Learning for All has been instrumental in the policy writing and partnerships that led to the Virginia State STEM Commission and the eventual development of the State STEM Advisory Board. It took a large community of stakeholders and their support to create and implement a Board that tied six State Agencies and an additional ten citizen members together to help align Virginia’s STEM efforts.
The Science Museum of Virginia, Virginia State Libraries, and Virginia Park Service created a nature backpack program to engage more families in learning together. Backpacks were available at over 212 libraries across the Commonwealth. This informal learning experience includes free admission to Virginia State Parks and use of the various materials, guides, and hands-on activities.
Learning for All staff has created, led, and supported multiple event days, from the Richmond, Virginia MakerFest to STEM Days at the Virginia Air & Space Science Center. These events are designed to engage the entire family, helping everyone learn more about the topic and supporting the enthusiasm of the family members. It is an opportunity to bring in various local partners and businesses, highlighting what is happening within your own backyard.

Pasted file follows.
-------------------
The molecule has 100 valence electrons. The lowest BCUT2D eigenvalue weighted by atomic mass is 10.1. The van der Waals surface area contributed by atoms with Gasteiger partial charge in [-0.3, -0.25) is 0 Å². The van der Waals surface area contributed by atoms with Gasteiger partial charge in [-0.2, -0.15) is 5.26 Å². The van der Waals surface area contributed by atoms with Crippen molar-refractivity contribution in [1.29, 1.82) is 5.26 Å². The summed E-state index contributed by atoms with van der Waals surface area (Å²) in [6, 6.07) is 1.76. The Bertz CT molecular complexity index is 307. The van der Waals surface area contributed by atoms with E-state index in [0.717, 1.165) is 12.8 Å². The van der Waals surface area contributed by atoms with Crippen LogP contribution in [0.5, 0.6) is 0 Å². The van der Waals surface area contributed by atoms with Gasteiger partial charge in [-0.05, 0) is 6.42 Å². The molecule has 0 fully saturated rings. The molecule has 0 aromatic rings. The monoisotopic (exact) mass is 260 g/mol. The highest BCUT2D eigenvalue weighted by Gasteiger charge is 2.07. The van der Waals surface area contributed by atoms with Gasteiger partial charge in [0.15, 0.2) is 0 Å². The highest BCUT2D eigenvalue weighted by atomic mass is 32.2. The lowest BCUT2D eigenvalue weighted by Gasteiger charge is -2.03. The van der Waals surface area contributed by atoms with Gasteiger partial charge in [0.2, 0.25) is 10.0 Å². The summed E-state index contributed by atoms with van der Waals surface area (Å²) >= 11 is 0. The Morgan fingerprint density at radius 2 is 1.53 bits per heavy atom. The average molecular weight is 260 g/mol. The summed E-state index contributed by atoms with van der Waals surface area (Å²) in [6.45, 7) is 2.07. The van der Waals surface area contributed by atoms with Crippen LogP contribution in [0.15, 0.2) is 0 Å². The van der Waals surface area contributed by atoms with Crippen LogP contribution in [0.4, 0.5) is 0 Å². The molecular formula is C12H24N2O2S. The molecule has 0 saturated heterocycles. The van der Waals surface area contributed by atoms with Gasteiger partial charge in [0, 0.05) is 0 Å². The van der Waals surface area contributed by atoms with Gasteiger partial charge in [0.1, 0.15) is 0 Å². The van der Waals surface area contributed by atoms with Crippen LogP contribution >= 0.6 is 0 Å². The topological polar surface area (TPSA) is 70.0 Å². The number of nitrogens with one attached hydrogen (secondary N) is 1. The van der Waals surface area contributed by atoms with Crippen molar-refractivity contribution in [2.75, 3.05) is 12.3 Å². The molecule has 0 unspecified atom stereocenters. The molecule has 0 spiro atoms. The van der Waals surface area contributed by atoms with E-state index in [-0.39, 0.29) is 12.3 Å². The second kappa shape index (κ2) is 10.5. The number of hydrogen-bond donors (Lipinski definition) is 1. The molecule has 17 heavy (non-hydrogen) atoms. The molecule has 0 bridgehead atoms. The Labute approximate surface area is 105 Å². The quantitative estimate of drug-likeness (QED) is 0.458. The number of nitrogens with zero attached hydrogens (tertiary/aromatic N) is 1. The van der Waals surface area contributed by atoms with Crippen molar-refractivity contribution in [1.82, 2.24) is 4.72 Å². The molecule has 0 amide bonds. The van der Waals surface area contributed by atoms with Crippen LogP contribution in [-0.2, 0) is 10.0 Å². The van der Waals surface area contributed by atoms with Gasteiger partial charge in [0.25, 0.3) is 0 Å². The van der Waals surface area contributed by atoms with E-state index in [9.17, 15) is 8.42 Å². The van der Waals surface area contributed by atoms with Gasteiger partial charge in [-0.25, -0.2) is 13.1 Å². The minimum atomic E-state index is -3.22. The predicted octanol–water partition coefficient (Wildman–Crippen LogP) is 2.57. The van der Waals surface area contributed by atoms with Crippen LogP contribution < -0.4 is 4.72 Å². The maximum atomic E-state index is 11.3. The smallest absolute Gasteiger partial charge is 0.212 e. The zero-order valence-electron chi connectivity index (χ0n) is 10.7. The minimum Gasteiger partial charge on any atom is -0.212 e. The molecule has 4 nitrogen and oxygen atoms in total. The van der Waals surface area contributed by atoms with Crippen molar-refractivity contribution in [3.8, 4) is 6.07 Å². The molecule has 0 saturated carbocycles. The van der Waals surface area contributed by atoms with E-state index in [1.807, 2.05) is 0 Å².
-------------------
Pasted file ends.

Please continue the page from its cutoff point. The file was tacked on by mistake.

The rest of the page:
STEM Ecosystems, nationally, have been around since 2015. STEM Ecosystems aim to create a sustainable model to bring together schools, businesses, and the community to support the development of STEM programming. Virginia started their first STEM Ecosystems since the Pandemic. Chuck English has been part of developing these systems as they have grown to help education and workforce development. There are currently three existing or developing STEM Ecosystems in Virginia. If you would like more information or contacts, reach out to our CEO, Chuck English.
Post-Secondary education can take many forms, but not all opportunities are perceived as equal. Learning for All staff has led the Tennessee Appalachian Center for Higher Education, helping high school youth explore post-secondary options. These efforts included looking at various accreditation programs, trade schools, community colleges, universities, and apprenticeship models. The idea was to help youth identify multiple pathways to continue their education and elevate their opportunities as they looked to enter the workforce. Many of these youth needed to look at options that did not burden them with an additional four years of education and debt right out of high school. It was also essential to help connect to their neighborhoods’ workforce opportunities so their education remained relevant and impactful.